The industry was in a bind. It could not continue using large amounts of liquid polyunsaturated oils and make health claims about them in the face of mounting evidence of their dangers. Nor could manufacturers return to using traditional healthy saturates--butter, lard, tallow, palm oil and coconut oil--without causing an uproar. Besides, these fats cost too much for the cut-throat profit margins in the industry.
The solution was to embrace the use of monounsaturated oils, such as olive oil. Studies had shown that olive oil has a "better" effect than polyunsaturated oils on cholesterol levels and other blood parameters. Besides, Ancel Keys and other promoters of the diet-heart idea had popularized the notion that the Mediterranean diet--rich in olive oil and conjuring up images of a carefree existence on sun-drenched islands--protected against heart disease and ensured a long and healthy life.
The National Heart, Lung and Blood Institute (NHLBI) sponsored the First Colloquium on Monounsaturates in Philadelphia. The meeting was chaired by Scott Grundy, a prolific writer and apologist for the notion that cholesterol and animal fats cause heart disease. Representatives from the edible oil industry, including Unilever, were in attendance. The Second Colloquium on Monounsaturates took place in Bethesda, Maryland, early in 1987. Dr. Grundy was joined by Claude Lenfant, head of the NHLBI, and speakers included Fred Mattson, who had spent many years at Proctor and Gamble, and the Dutch scientist Martign Katan, who would later publish research on the problems with trans fatty acids. It was at this time that articles extolling the virtues of olive oil began to appear in the popular press.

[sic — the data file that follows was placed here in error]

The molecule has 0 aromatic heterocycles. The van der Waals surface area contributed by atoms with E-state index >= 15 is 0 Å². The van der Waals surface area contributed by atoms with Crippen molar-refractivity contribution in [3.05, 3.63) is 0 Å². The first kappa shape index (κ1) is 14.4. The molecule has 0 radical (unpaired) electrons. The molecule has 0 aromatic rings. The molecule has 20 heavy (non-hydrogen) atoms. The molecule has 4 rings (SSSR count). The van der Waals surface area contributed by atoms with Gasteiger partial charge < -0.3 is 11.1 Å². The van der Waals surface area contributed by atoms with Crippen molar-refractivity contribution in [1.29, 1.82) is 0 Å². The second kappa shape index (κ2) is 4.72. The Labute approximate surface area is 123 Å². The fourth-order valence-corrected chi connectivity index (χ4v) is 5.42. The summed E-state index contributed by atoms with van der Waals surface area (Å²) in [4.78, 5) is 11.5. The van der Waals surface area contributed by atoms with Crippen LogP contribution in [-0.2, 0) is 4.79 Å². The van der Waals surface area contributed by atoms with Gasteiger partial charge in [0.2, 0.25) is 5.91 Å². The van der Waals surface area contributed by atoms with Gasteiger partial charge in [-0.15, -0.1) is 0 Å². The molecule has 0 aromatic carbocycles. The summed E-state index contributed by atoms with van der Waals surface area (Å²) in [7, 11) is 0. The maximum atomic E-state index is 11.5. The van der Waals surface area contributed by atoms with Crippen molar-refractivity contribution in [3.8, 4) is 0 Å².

Promotion of olive oil, which had a long history of use, seemed more scientifically sound to the health-conscious consumer than the promotion of corn and soy oil, which could only be extracted with modern stainless steel presses. The problem for the industry was that there was not enough olive oil in the world to meet its needs. And, like butter and other traditional fats, olive oil was too expensive to use in most processed foods. The industry needed a less expensive monounsaturated oil.